How Federal-Private Relationships Help Identify Cyberattacks Faster

How Federal-Private Relationships Help Identify Cyberattacks Faster

 
Leadership from the FBI, NSA and CISA said information-sharing and stakeholder collaboration inform threat intelligence and national security response.

Federal cyber leaders called for increased communication, relationship-building and information-sharing between federal agencies, private vendors and key cyber partners like the Federal Bureau of Investigation, the National Security Agency, and the Cybersecurity and Infrastructure Security Agency over the last year, resulting in initiatives like CISA Director Jen Easterly's Joint Cyber Defense Collaborative (JCDC) and the cyber incident-reporting mandate.

These partnerships and initiatives resulted in quick identification of distributed denial of services attacks in Ukraine and examination of the potential threat and impact on the United States, CISA Joint Cyber Defense Collaborative Chief Erin Shepley said at the RSA Conference in San Francisco Monday.

“We were able to get those indicators of compromise around … share them with the private sector and quickly access are any targets coming for the United States? Are they targeting their financial sector? What’s going on here?” Shepley said. “We wouldn’t have been able to do that work without the private sector, so that’s just one example of many in that particular instance, where it was critical that we use their tooling, their technology and their visibility to understand what impact you’re going to see.”

NSA Chief of Enduring Security Framework Natalie Pittore said she works with her agency’s Cybersecurity Collaboration Center and cultivates industry partnerships to prevent and address foreign cybersecurity threats across national security systems, the defense industrial base and Defense Department. She said that although threat intelligence data is important in her field of work, the people and collaboration across organizations bring critical context and creativity in combating cybersecurity threats.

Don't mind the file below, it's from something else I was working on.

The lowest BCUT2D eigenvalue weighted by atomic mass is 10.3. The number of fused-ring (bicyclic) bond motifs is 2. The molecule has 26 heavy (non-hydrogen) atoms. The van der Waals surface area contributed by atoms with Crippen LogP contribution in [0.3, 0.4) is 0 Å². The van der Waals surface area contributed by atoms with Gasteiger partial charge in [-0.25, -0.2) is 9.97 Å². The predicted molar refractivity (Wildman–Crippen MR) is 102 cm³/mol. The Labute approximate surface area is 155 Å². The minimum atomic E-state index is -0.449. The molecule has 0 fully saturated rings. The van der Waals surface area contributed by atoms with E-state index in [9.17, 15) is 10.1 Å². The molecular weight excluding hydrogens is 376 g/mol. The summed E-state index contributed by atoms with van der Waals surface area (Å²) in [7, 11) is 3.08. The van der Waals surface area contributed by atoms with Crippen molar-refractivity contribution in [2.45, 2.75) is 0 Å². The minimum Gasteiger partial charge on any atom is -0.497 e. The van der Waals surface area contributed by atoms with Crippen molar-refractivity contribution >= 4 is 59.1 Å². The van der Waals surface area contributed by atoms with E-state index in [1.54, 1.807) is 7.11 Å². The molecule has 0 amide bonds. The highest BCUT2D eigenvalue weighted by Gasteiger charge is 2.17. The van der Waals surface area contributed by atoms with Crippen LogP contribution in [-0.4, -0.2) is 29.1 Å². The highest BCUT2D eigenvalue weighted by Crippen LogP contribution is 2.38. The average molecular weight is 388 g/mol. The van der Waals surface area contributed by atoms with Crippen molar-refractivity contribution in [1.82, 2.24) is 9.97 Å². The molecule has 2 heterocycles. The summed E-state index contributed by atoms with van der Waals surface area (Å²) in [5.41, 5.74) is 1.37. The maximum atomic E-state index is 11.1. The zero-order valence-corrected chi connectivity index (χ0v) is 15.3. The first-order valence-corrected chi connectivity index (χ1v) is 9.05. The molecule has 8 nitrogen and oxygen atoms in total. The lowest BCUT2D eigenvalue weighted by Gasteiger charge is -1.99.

“We have a threat against the defense industrial base — we’re unified by a common purpose, we’re unified by this common goal,” Pittore said. “That creativity and innovation that really comes from it is, what I see, is like secret sauce — that richness that’s really coming from the work, and I think that’s why we’re seeing so much when it comes to our services, our advisories and everything coming out.”

FBI Supervisory Senior Resident Agent Scott Hellman said agencies like his have seen ransomware balloon over recent years and have taken on a variety of forms, from nation-state attacks to criminal activity.

Through relationships with federal and private partners, the FBI draws information about the evolving nature of various cyberattack vectors and crimes — including how actors are overcoming security measures like multi-factor authentication (MFA), a key component of zero trust.

“Everybody knows security is never simple,” Hellman said. “It’s always a multi-layered approach, but you’ve got to have your core basics in check as best as you can. We saw 324,000-plus phishing attacks get reported to the FBI in 2021 along, and some of the largest breaches that we saw throughout the year stemmed from password reuse and social engineering to bypass multi-factor authentication.”

Although the FBI, NSA and CISA have been developing connections with each other and the private-sector, leaders from the agencies said that there are still some important steps that their partners need to take. For Hellman, it’s developing and understanding a disaster recovery plan. For Shepley, it’s anonymizing and sharing information as soon as possible when an incident occurs.

“Find a way to anonymize [the incident data] so that we can identify if it’s part of a broader campaign? Can we alert the rest of critical infrastructure?” Shepley said. “Because that’s really one of those benefits that’s going to happen. Tt’s the hardest. No one wants to share during that period, but it’s beneficial.”